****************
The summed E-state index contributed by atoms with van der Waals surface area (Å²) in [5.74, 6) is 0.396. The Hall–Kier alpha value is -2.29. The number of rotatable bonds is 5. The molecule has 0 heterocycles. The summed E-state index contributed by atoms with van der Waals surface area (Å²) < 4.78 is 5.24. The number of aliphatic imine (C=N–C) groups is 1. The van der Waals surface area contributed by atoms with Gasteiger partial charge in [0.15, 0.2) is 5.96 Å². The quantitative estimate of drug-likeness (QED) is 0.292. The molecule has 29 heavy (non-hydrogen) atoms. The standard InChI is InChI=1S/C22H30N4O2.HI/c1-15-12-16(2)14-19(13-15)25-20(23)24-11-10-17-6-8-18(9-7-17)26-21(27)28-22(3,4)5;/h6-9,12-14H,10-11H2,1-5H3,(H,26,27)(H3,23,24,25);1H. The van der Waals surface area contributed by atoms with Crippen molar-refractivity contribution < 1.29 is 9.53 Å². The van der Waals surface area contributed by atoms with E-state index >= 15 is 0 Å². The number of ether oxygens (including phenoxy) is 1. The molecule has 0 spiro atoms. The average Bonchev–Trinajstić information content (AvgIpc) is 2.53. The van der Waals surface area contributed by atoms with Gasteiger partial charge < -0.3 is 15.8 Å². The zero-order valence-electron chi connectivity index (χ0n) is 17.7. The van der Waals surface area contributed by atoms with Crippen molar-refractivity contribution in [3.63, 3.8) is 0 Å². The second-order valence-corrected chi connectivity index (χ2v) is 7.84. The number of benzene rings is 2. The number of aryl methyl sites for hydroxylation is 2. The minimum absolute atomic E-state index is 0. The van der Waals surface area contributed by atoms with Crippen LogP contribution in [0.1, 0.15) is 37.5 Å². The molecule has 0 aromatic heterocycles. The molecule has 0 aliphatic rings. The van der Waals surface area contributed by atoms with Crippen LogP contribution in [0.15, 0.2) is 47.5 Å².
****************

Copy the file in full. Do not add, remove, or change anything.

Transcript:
The summed E-state index contributed by atoms with van der Waals surface area (Å²) in [5.74, 6) is 0.396. The Hall–Kier alpha value is -2.29. The number of rotatable bonds is 5. The molecule has 0 heterocycles. The summed E-state index contributed by atoms with van der Waals surface area (Å²) < 4.78 is 5.24. The number of aliphatic imine (C=N–C) groups is 1. The van der Waals surface area contributed by atoms with Gasteiger partial charge in [0.15, 0.2) is 5.96 Å². The quantitative estimate of drug-likeness (QED) is 0.292. The molecule has 29 heavy (non-hydrogen) atoms. The standard InChI is InChI=1S/C22H30N4O2.HI/c1-15-12-16(2)14-19(13-15)25-20(23)24-11-10-17-6-8-18(9-7-17)26-21(27)28-22(3,4)5;/h6-9,12-14H,10-11H2,1-5H3,(H,26,27)(H3,23,24,25);1H. The van der Waals surface area contributed by atoms with Crippen molar-refractivity contribution < 1.29 is 9.53 Å². The van der Waals surface area contributed by atoms with E-state index >= 15 is 0 Å². The number of ether oxygens (including phenoxy) is 1. The molecule has 0 spiro atoms. The average Bonchev–Trinajstić information content (AvgIpc) is 2.53. The van der Waals surface area contributed by atoms with Gasteiger partial charge < -0.3 is 15.8 Å². The zero-order valence-electron chi connectivity index (χ0n) is 17.7. The van der Waals surface area contributed by atoms with Crippen molar-refractivity contribution in [3.63, 3.8) is 0 Å². The second-order valence-corrected chi connectivity index (χ2v) is 7.84. The number of benzene rings is 2. The number of aryl methyl sites for hydroxylation is 2. The minimum absolute atomic E-state index is 0. The van der Waals surface area contributed by atoms with Crippen LogP contribution in [0.1, 0.15) is 37.5 Å². The molecule has 0 aromatic heterocycles. The molecule has 0 aliphatic rings. The van der Waals surface area contributed by atoms with Crippen LogP contribution in [0.15, 0.2) is 47.5 Å².